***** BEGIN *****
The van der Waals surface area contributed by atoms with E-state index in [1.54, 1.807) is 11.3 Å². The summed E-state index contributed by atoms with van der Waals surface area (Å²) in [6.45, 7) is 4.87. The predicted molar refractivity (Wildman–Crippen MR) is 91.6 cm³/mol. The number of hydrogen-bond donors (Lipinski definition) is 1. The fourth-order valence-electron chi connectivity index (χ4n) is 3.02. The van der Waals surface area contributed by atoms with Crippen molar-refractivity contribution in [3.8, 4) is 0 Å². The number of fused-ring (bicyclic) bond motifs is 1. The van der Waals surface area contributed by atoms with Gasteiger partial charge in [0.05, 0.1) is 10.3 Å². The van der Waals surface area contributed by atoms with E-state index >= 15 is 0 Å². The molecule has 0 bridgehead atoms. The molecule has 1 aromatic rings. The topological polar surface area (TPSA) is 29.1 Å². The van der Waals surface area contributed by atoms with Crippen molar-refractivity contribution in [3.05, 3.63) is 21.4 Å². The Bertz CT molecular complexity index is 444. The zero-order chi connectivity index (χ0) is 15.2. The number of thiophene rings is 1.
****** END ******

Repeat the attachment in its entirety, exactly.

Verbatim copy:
The van der Waals surface area contributed by atoms with E-state index in [1.54, 1.807) is 11.3 Å². The summed E-state index contributed by atoms with van der Waals surface area (Å²) in [6.45, 7) is 4.87. The predicted molar refractivity (Wildman–Crippen MR) is 91.6 cm³/mol. The number of hydrogen-bond donors (Lipinski definition) is 1. The fourth-order valence-electron chi connectivity index (χ4n) is 3.02. The van der Waals surface area contributed by atoms with Crippen molar-refractivity contribution in [3.8, 4) is 0 Å². The number of fused-ring (bicyclic) bond motifs is 1. The van der Waals surface area contributed by atoms with Gasteiger partial charge in [0.05, 0.1) is 10.3 Å². The van der Waals surface area contributed by atoms with E-state index >= 15 is 0 Å². The molecule has 0 bridgehead atoms. The molecule has 1 aromatic rings. The topological polar surface area (TPSA) is 29.1 Å². The van der Waals surface area contributed by atoms with Crippen molar-refractivity contribution in [3.05, 3.63) is 21.4 Å². The Bertz CT molecular complexity index is 444. The zero-order chi connectivity index (χ0) is 15.2. The number of thiophene rings is 1.